Re-posted from the USDA Blog
Farmers markets have become a critical ingredient to our nation’s economy, food systems, and communities. Connecting rural to urban, farmer to consumer, and fresh ingredients to our diets, farmers markets are becoming economic and community centerpieces in cities and towns across the U.S.
Over the weekend, I had the opportunity to kick off National Farmers Market Week at a wonderfully diverse and thriving market—the Columbia Heights Community Marketplace in Washington, DC. Columbia Heights represents what I envision many farmers markets are like– a market with a deep sense of community that provides local residents with access to fresh, locally produced fruit, vegetables, meats, baked goods, and much more. It’s also a place where neighbor meets neighbor, and the many benefits of having a farmers market nearby are felt throughout the community.
When food is produced, processed, distributed and sold all within the same region, more money stays in the local economy. This leads to economic development and job creation. Farmers markets provide opportunities for small farmers and businesses to sell their products, and they help meet the growing demand for locally produced food. Being able to quickly and directly market to the consumer gives farmers important income opportunities without the added costs of shipping, storage and inventory control.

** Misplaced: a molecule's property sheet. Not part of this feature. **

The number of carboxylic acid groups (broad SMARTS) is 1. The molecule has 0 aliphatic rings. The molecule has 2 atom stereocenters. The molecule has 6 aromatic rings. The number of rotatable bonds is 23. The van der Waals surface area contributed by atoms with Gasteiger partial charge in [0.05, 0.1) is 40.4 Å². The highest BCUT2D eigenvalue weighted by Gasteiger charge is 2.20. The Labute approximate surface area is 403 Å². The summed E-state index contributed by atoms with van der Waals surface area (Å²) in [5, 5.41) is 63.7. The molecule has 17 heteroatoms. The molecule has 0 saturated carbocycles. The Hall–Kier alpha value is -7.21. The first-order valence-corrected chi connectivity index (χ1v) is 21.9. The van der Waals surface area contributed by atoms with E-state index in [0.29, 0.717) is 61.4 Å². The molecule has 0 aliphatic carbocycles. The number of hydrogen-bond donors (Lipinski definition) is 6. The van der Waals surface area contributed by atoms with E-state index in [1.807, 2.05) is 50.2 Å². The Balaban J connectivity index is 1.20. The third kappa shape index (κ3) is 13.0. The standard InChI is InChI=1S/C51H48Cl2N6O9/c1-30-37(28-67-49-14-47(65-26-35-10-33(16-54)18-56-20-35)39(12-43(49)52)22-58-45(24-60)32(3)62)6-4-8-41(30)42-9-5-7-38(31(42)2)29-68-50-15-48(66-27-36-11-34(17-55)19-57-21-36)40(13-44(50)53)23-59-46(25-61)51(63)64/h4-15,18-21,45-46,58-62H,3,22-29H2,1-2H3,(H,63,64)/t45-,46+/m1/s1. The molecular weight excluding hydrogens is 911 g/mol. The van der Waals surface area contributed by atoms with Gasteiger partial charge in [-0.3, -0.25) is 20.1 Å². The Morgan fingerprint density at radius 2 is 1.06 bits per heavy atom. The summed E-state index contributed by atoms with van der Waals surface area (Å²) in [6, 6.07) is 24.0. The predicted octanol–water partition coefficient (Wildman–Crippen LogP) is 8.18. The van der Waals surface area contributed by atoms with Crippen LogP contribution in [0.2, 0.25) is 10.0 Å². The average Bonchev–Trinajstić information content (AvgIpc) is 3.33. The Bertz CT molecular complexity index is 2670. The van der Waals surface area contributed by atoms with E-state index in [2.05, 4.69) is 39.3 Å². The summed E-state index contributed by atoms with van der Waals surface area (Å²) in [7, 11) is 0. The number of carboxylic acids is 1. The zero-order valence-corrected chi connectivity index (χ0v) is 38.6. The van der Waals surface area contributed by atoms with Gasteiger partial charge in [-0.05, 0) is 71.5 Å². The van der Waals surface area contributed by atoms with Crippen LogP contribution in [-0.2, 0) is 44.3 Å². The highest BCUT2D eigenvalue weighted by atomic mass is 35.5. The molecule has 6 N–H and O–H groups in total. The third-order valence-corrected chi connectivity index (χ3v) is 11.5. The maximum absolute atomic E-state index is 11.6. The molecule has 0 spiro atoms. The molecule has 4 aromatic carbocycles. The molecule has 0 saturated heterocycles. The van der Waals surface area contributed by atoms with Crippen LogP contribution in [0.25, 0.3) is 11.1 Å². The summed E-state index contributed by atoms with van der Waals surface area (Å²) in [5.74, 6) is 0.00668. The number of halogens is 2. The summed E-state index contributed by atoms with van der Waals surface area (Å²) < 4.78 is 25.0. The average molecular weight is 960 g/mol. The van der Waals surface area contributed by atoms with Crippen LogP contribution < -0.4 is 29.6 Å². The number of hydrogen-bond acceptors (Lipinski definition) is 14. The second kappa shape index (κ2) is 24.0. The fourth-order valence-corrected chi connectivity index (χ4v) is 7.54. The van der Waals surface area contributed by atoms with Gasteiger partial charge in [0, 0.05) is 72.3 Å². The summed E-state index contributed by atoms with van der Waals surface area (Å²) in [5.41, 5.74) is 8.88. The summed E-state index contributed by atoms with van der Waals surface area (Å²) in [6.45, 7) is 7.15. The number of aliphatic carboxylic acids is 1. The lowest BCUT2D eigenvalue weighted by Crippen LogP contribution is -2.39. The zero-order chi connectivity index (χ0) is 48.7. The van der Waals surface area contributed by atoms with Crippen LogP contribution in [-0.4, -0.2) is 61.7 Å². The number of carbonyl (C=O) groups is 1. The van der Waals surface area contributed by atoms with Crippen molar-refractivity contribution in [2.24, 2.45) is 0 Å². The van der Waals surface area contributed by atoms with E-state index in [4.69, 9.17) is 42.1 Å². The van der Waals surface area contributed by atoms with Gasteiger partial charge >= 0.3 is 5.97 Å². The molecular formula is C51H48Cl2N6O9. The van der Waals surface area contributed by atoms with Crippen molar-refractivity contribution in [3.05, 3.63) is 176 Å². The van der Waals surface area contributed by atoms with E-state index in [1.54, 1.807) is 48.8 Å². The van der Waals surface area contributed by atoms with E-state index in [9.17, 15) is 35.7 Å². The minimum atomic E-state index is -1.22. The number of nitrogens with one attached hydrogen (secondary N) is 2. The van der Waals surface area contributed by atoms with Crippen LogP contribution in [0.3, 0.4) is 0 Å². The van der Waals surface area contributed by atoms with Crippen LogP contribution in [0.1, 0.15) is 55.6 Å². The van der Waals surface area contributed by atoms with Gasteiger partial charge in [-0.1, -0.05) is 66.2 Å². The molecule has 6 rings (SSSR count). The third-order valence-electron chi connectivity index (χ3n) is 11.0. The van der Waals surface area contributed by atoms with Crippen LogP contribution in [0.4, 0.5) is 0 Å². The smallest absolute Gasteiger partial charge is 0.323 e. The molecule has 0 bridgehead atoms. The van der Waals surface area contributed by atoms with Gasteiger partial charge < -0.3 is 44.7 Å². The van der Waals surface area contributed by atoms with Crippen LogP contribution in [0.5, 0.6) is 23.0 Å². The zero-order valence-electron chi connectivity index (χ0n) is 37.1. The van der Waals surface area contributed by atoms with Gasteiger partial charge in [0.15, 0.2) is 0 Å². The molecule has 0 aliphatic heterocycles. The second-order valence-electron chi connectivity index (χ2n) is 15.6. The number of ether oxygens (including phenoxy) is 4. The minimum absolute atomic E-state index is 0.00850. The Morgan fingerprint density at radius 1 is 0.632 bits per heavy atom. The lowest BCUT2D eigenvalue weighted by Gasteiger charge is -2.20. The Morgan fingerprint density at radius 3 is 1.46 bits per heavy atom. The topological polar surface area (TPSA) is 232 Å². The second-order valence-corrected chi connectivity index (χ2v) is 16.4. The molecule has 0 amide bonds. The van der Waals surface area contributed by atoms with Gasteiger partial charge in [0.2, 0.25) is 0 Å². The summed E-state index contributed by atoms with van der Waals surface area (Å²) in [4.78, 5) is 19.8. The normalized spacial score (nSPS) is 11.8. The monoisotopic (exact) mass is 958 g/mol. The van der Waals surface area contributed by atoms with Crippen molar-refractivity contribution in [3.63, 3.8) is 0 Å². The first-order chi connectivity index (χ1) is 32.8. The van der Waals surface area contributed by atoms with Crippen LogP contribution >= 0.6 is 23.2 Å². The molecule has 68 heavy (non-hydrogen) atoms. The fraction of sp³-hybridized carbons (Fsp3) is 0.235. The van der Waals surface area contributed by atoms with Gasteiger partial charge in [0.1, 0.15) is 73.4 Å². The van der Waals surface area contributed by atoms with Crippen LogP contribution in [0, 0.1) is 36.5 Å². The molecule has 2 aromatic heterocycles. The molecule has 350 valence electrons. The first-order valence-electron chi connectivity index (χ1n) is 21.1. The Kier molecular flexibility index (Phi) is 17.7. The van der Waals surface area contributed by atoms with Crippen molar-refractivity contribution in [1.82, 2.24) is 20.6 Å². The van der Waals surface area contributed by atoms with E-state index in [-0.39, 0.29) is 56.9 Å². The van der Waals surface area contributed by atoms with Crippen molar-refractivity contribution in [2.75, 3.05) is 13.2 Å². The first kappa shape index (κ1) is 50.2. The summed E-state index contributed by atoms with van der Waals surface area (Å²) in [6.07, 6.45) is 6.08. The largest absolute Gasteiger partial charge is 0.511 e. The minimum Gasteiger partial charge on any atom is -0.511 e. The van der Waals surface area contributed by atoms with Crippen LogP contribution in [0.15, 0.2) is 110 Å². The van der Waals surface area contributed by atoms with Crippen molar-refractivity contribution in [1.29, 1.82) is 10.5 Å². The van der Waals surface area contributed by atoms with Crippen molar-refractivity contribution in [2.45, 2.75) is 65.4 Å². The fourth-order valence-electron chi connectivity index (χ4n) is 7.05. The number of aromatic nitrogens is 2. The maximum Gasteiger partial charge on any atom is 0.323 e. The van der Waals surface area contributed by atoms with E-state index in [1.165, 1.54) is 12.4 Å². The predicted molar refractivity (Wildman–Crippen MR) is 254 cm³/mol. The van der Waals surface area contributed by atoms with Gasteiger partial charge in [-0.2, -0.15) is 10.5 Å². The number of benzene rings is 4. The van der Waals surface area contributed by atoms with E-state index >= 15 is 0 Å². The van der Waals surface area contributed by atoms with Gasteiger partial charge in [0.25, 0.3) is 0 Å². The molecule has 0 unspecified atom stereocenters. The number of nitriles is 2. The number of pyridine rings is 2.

Another growing feature for markets across that nation is the acceptance of Supplemental Nutrition Assistance Program (SNAP) and Women, Infants and Children (WIC) benefits. By accepting SNAP benefits, farmers markets are providing access to a wide variety of fresh, healthy products. In fact, in 2012 over $16 million in SNAP redemptions were made at farmers markets across the country!
Beyond the economic and business benefits, farmers markets give communities across the country access to fresh, healthy foods, especially in urban and rural areas where shopping options may be limited. What began as a business necessity for many small farmers has evolved into a social event for entire communities, with many families and patrons viewing a trip to the Saturday morning market as the start of their social weekend. As markets grow, new features like live music, cooking demonstrations, gardening tips and educational opportunities are added. Businesses that surround farmers markets also benefit from the additional foot traffic that the market brings.
As of today, there are over 8,000 markets listed in our National Farmers Market Directory, demonstrating the continued demand for these community-oriented markets and the many contributions they make to their local economies. I hope you’ll join us in celebrating them all during National Farmers Market Week.
Visit and support your local farmers market or find a new one to visit. Try new foods and enjoy the wonderful, fresh produce offered. Watch as your children learn more about the food they eat and where it comes from. And reconnect with your local farmers, vendors, neighbors and community.